Roadmap to find new functional porous materials

Roadmap for finding new functional porous materials. Credit: UNIST

The discovery of new structures is extremely promising for access to advanced functional materials in energy and environmental applications. Although cage-based porous materials, metallic organopolyhedra (MOPs), are attracting attention as an emerging functional platform for many applications, the hardly predictable and seemingly uncontrollable packing structures remain an open question. There is a strong demand for a roadmap to rationally discover and design new MOP structures.

A research team, led by Professor Wonyoung Choe from the Department of Chemistry at the National Institute of Science and Technology in Ulsan (UNIST), South Korea, has taken a big step forward in revealing how the future structures of MOPs can be predicted and engineered at the molecular level. level. Their findings are expected to create a new paradigm for accelerating materials development and application of MOPs.

Prior to MOPs, metal organo frameworks (MOFs), another well-known class of porous materials, developed rapidly. MOFs share compositional similarities (i.e. metal clusters and organic ligands) with MOPs. However, the molecular building blocks of MOFs are extensively connected, while the discrete cages made of metal clusters and organic ligands are packed by weak interactions in MOPs. Unlike MOPs, thousands of MOFs have been synthesized since their first discovery and now they are becoming increasingly important materials in universities and industries. One of the main drivers of the phenomenal success of MOFs is their predictable and conceivable structures with a rich choice of molecular building blocks. By considering the molecular geometry of building blocks, possible structures can be predicted and designed.

Until now, it was thought that strong links to connect building blocks were necessary to build structures in a predictable way. Since weak or non-directional interactions have often resulted in unpredictable structures, the rational design of MOPs has been less informed. In this study, the research team discovered a special type of MOP where the design principle can be applied to molecular packing systems, despite the absence of tight bonds. Zirconium (Zr) based MOPs are notable examples. The authors revealed that multiple weaker ties can play a role similar to strong ties.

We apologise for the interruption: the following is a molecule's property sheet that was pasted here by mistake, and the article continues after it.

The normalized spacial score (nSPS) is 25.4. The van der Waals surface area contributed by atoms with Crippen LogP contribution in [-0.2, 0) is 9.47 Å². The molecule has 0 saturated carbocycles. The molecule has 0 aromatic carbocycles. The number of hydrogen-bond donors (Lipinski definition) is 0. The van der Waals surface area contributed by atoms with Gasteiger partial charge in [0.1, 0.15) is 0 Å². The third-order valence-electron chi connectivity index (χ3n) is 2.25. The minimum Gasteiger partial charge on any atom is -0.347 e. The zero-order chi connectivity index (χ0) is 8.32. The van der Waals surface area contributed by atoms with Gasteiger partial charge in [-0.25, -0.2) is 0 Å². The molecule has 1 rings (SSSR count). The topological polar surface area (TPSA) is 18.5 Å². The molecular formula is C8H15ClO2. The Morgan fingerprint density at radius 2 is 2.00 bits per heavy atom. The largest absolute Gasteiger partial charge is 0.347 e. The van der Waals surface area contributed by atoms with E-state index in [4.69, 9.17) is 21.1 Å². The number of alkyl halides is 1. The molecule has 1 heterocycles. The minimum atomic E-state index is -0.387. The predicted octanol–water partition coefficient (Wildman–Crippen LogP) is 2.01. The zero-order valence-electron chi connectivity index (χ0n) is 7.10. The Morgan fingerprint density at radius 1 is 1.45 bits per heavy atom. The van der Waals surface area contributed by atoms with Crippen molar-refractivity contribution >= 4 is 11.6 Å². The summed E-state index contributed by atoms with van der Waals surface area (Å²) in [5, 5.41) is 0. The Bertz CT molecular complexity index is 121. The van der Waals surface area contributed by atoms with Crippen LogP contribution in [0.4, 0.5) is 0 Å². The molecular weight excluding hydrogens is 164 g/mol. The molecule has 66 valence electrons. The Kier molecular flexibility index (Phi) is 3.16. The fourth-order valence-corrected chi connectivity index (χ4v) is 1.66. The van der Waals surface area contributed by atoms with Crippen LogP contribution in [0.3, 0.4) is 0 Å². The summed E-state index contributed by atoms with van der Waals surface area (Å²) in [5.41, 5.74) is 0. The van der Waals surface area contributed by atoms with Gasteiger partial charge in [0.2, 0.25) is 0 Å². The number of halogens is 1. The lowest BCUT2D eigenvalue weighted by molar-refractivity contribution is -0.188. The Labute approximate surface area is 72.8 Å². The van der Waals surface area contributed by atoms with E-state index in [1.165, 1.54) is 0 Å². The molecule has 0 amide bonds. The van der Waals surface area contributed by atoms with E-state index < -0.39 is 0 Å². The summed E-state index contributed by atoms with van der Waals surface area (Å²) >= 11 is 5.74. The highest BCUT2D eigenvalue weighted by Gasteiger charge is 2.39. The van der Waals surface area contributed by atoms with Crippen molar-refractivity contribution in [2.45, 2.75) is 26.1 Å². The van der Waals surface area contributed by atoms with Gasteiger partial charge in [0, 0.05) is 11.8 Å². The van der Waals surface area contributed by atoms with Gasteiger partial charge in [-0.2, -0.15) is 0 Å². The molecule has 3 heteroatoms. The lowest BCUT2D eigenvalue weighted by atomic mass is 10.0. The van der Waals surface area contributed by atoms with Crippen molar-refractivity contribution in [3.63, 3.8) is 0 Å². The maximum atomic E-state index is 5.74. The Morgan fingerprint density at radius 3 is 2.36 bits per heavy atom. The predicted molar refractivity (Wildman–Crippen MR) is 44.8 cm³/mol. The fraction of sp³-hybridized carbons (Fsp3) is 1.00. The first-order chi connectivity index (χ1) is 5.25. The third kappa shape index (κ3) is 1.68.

Zr-based MOPs are an emerging class of MOPs with their excellent chemical stability. While Zr-MOPs are essentially cage-based compounds, characteristics found mainly in MOFs, such as robust structure and permanent porosity, also appear in Zr-MOPs. The authors say that these extraordinary dual characteristics motivated them to further study the solid-state packaging of Zr-MOPs. In this study, the authors not only provided a comprehensive survey of existing structures, but also uncovered future structures that have not been observed but are potentially accessible. A fundamental understanding of nanoscale self-assembly of cages provides opportunities to control packing structure, porosity, and properties. The authors expected that these unique dual features of Zr-MOPs could lead to many intriguing applications that are not accessible by typical MOPs or MOFs. They also encouraged finding other interesting classes of cage-based frameworks.

“The emergence of new structures would provide a new opportunity to control their properties,” said Professor Wonyoung Choe. “Taking a different perspective on cage-based frames may lead to a new stage of functional porous materials.”

The results of this research have been published in Perspective in Chemistrya sister journal of Cellon March 10, 2022.

Clip-off chemistry: a powerful new strategy for synthesizing new materials

More information:

Wonyoung Choe, Topology-Driven Roadmap for Lattice Chemistry of Organometallic Polyhedra, Chemistry (2022). DOI: 10.1016/j.chempr.2022.02.008

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Ulsan National Institute of Science and Technology

Roadmap to find new functional porous materials (March 10, 2022)
retrieved March 10, 2022

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